San José, Costa Rica, since 1956

Visitors Help, Learn and Experience Orosi at Montaña Linda

From the second floor of Montaña Linda’s guesthouse, the town of Orosi is visible. All of it.

The scene is quiet, tranquil and relaxed, helped by the breezes caressing the OrosiValley, a coffee-producing region east of the capital.

And that’s what the owners of Montaña Linda (“BeautifulMountain”), with its guesthouse, hostel and Spanish school, want their guests to experience: the small-town, friendly feeling of Orosi.

People from Orosi “still see tourism as the joy of meeting people,” said Canadian Sara Verkuijlen, who along with her Dutch husband Toine bought the complex and then expanded it more than 10 years ago.

When the Verkuijlens bought Montaña Linda, it was just a youth hostel and a Spanish school that was “not taken seriously,” Verkuijlen said.

Now, the facility has three different buildings: a guesthouse with six rooms (two are for families), a hostel with 11 rooms (three are dorms), a restaurant and a school with eight classrooms.

Moreover, the Spanish school has blossomed into a community effort. Students have the option to volunteer teaching English classes free to the Orosi community; in return, they get a 10% discount on their costs at Montaña Linda.

Orosi, with a population of about 9,000, is a 40-minute bus ride from Cartago, east of San José. Tucked at the edge of town, Montaña Linda provides an escape from the busy capital or the more populated tourist spots in Costa Rica.

Although Montaña Linda has no stated philosophy, Verkuijlen said they want their guests to experience a genuine connection with the townsfolk, and the complex itself to avoid tainting the town’s feeling.

When they first talked about moving to Orosi, the Verkuijlens considered, then quickly rejected, the idea of opening an Internet café, because the town already had one.

“There is no big mission,” Verkuijlen said. “The underlying theme, it’s been whatever we do. It’s not going to have a negative connotation on the town or affect the culture, the Tico culture.”

Affordability might also be a theme here; rooms in the guesthouse cost about $25 a night, including a private bathroom.

At the hostel, located two blocks from the school and guesthouse, dorms go for $6.50 a night, while private rooms cost $10.50 and a single room for two people is $17. The hostel has four shared bathrooms.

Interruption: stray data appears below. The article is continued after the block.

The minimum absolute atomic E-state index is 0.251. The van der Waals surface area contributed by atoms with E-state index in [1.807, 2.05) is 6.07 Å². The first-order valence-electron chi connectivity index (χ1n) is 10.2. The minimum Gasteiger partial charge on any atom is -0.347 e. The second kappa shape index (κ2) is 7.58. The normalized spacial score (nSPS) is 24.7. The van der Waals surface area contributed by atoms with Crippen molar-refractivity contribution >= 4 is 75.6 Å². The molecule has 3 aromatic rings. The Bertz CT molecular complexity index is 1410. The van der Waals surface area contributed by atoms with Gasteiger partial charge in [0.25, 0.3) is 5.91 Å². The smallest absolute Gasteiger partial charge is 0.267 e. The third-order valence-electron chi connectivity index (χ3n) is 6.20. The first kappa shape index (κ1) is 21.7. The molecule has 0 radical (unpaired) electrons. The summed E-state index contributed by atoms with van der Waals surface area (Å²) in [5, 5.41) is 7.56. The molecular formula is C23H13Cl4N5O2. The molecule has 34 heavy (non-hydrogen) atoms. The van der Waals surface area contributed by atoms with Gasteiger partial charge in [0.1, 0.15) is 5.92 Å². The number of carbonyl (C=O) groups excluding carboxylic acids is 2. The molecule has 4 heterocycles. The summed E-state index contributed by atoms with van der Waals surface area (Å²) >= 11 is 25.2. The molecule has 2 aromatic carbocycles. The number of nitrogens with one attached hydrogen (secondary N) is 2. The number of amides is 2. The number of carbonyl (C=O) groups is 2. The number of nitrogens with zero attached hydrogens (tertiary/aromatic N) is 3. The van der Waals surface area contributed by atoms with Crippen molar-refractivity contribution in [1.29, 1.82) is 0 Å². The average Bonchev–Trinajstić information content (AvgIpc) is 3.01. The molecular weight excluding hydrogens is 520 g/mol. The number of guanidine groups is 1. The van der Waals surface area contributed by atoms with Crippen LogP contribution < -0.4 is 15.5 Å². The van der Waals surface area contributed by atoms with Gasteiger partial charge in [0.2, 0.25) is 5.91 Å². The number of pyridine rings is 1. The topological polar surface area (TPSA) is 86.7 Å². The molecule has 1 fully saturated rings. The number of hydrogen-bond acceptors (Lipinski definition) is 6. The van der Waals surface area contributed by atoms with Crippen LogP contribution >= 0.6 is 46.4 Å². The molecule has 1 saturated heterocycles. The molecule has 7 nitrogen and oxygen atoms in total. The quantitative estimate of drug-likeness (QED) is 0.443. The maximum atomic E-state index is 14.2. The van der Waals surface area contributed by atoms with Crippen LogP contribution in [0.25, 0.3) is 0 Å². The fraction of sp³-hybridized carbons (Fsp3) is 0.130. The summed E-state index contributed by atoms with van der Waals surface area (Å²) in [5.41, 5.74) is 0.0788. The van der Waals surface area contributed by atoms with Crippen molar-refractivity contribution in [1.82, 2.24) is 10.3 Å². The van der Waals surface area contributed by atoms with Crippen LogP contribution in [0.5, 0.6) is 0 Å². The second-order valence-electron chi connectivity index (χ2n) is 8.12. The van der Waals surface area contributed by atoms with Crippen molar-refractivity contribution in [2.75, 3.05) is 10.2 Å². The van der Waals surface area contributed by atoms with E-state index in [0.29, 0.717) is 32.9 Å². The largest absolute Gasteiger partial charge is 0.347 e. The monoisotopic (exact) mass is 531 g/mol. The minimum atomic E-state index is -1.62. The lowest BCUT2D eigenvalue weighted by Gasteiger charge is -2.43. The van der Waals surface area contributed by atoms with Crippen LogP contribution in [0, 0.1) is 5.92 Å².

Camping is also available on the hostel’s tiny grass patio in the back; the cost is $3 a night with your own equipment or $4 if you need to rent.

Both the hostel and guesthouse have kitchens; in the hostel, kitchen use carries a $1 fee. Montaña Linda’s restaurant doesn’t have a set schedule (depends on number of guests), but usually it serves only breakfast and lunch. Meal prices range from ¢1,000 to ¢1,600 (about $2-3).

Rooms don’t have air conditioning, making them warm on a sunny day, but a fan can be included.Nights in Orosi are usually cool, Verkuijlen said, and people go out to explore during the day.

The guesthouse has a communal lounging area complete with a wide variety of books, tourist information and a dining table. A varied assortment of fossils serves as decoration.

The hostel features seven tables for guest use in the open-air lounging area, as well as a little garden in the middle of the complex.

It’s a pleasant place, decorated by earth colors, driftwood and stumps. Next to it, there’s an empty lot with chickens pecking around.

Three cats roam between the hostel and the Verkuijlens’ home, just behind it.

Packages including classes and lodging are available. Choices are varied, with options on the number of classes and place of accommodation. Prices range from $85 for four classes, five nights and tent accommodations to $1,035 for 20 classes and 27 nights in a room in the guesthouse.

Airport pickup and drop-off is available for an extra charge. Moreover, the driver who works for Montaña Linda will take guests to any part of the country, said manager Rafael Muñoz.

He added that organized tours to nearby Cartago, Irazú Volcano, waterfalls and TapantíNational Park are available for $15.

A tourism information center and a small store next to the restaurant provide information on a myriad of attractions and places to stay, and Montaña Linda has compiled a guidebook for the OrosiValley to help visiting tourists get around.

In all, the options are varied for anyone staying at Montaña Linda and the town of Orosi.

“People come here to escape the noise in San José,”Muñoz said. “It’s a quiet town.”

Getting There

Montaña Linda is 250 meters west of La Primavera bar in Orosi. Buses leave about every 30 minutes from Cartago, 200 meters east and 125 m south of the Municipality. Tickets cost ¢315 ($0.60) and the ride takes about 40 minutes. Once in Orosi, from the SportsPlaza go 300 meters south, then 100 meters west.

For info, call 533-3640, e-mail or visit


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